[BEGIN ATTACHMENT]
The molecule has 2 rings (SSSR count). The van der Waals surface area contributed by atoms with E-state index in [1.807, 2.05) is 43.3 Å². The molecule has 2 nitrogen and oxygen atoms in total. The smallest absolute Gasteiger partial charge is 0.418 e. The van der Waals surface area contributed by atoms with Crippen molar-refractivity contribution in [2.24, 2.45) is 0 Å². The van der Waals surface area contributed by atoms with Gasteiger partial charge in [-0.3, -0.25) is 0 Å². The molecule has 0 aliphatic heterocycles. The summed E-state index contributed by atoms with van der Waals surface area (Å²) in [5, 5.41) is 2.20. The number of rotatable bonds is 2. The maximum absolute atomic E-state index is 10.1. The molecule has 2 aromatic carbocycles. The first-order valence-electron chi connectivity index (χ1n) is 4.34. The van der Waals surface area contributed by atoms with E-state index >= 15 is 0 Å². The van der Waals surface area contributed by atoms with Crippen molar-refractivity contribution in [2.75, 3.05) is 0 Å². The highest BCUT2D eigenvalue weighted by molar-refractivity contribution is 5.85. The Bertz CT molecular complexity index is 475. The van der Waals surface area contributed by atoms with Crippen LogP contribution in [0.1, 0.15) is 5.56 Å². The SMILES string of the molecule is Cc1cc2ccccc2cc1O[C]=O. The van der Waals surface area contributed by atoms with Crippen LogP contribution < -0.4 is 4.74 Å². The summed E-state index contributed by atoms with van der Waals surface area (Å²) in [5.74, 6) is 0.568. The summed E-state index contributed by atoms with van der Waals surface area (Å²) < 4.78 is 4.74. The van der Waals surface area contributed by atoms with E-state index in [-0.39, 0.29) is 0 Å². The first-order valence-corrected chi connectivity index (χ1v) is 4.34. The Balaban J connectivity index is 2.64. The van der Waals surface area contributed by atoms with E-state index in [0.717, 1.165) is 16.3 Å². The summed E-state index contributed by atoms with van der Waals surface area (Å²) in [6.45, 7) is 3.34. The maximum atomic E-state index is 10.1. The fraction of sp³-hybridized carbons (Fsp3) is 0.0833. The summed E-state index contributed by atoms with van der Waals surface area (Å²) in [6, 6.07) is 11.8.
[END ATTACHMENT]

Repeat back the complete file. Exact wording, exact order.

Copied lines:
The molecule has 2 rings (SSSR count). The van der Waals surface area contributed by atoms with E-state index in [1.807, 2.05) is 43.3 Å². The molecule has 2 nitrogen and oxygen atoms in total. The smallest absolute Gasteiger partial charge is 0.418 e. The van der Waals surface area contributed by atoms with Crippen molar-refractivity contribution in [2.24, 2.45) is 0 Å². The van der Waals surface area contributed by atoms with Gasteiger partial charge in [-0.3, -0.25) is 0 Å². The molecule has 0 aliphatic heterocycles. The summed E-state index contributed by atoms with van der Waals surface area (Å²) in [5, 5.41) is 2.20. The number of rotatable bonds is 2. The maximum absolute atomic E-state index is 10.1. The molecule has 2 aromatic carbocycles. The first-order valence-electron chi connectivity index (χ1n) is 4.34. The van der Waals surface area contributed by atoms with E-state index >= 15 is 0 Å². The van der Waals surface area contributed by atoms with Crippen molar-refractivity contribution in [2.75, 3.05) is 0 Å². The highest BCUT2D eigenvalue weighted by molar-refractivity contribution is 5.85. The Bertz CT molecular complexity index is 475. The van der Waals surface area contributed by atoms with Crippen LogP contribution in [0.1, 0.15) is 5.56 Å². The SMILES string of the molecule is Cc1cc2ccccc2cc1O[C]=O. The van der Waals surface area contributed by atoms with Crippen LogP contribution < -0.4 is 4.74 Å². The summed E-state index contributed by atoms with van der Waals surface area (Å²) in [5.74, 6) is 0.568. The summed E-state index contributed by atoms with van der Waals surface area (Å²) < 4.78 is 4.74. The van der Waals surface area contributed by atoms with E-state index in [-0.39, 0.29) is 0 Å². The first-order valence-corrected chi connectivity index (χ1v) is 4.34. The Balaban J connectivity index is 2.64. The van der Waals surface area contributed by atoms with E-state index in [0.717, 1.165) is 16.3 Å². The summed E-state index contributed by atoms with van der Waals surface area (Å²) in [6.45, 7) is 3.34. The maximum atomic E-state index is 10.1. The fraction of sp³-hybridized carbons (Fsp3) is 0.0833. The summed E-state index contributed by atoms with van der Waals surface area (Å²) in [6, 6.07) is 11.8.